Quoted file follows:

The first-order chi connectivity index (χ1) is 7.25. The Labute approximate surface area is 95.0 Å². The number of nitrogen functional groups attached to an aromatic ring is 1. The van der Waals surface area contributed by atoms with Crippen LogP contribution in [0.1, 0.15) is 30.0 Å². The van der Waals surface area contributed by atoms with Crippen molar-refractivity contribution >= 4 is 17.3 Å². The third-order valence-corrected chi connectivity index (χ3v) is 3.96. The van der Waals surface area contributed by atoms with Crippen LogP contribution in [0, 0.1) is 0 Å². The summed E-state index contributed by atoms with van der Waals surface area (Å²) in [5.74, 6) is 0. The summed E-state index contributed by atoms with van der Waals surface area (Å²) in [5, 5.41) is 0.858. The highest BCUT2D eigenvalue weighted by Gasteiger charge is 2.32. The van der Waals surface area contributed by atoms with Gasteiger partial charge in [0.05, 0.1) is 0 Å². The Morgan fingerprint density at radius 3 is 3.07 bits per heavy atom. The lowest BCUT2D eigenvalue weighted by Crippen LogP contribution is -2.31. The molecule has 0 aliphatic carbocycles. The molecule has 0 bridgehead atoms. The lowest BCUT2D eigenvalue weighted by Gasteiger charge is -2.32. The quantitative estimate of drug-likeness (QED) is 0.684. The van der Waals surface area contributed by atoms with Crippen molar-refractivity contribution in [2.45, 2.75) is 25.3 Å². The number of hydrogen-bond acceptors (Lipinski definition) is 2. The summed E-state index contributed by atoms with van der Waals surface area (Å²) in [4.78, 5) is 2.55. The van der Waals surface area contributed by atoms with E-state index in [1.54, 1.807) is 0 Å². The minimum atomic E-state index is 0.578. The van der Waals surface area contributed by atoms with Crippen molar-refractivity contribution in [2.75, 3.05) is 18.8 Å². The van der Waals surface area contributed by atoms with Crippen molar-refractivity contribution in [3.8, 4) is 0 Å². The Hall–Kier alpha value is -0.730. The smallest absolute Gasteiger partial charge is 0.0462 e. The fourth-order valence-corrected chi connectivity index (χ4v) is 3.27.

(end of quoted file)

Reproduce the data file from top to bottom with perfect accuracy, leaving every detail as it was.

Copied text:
The first-order chi connectivity index (χ1) is 7.25. The Labute approximate surface area is 95.0 Å². The number of nitrogen functional groups attached to an aromatic ring is 1. The van der Waals surface area contributed by atoms with Crippen LogP contribution in [0.1, 0.15) is 30.0 Å². The van der Waals surface area contributed by atoms with Crippen molar-refractivity contribution >= 4 is 17.3 Å². The third-order valence-corrected chi connectivity index (χ3v) is 3.96. The van der Waals surface area contributed by atoms with Crippen LogP contribution in [0, 0.1) is 0 Å². The summed E-state index contributed by atoms with van der Waals surface area (Å²) in [5.74, 6) is 0. The summed E-state index contributed by atoms with van der Waals surface area (Å²) in [5, 5.41) is 0.858. The highest BCUT2D eigenvalue weighted by Gasteiger charge is 2.32. The van der Waals surface area contributed by atoms with Gasteiger partial charge in [0.05, 0.1) is 0 Å². The Morgan fingerprint density at radius 3 is 3.07 bits per heavy atom. The lowest BCUT2D eigenvalue weighted by Crippen LogP contribution is -2.31. The molecule has 0 aliphatic carbocycles. The molecule has 0 bridgehead atoms. The lowest BCUT2D eigenvalue weighted by Gasteiger charge is -2.32. The quantitative estimate of drug-likeness (QED) is 0.684. The van der Waals surface area contributed by atoms with Crippen molar-refractivity contribution in [2.45, 2.75) is 25.3 Å². The number of hydrogen-bond acceptors (Lipinski definition) is 2. The summed E-state index contributed by atoms with van der Waals surface area (Å²) in [4.78, 5) is 2.55. The van der Waals surface area contributed by atoms with E-state index in [1.54, 1.807) is 0 Å². The minimum atomic E-state index is 0.578. The van der Waals surface area contributed by atoms with Crippen molar-refractivity contribution in [2.75, 3.05) is 18.8 Å². The van der Waals surface area contributed by atoms with Crippen molar-refractivity contribution in [3.8, 4) is 0 Å². The Hall–Kier alpha value is -0.730. The smallest absolute Gasteiger partial charge is 0.0462 e. The fourth-order valence-corrected chi connectivity index (χ4v) is 3.27.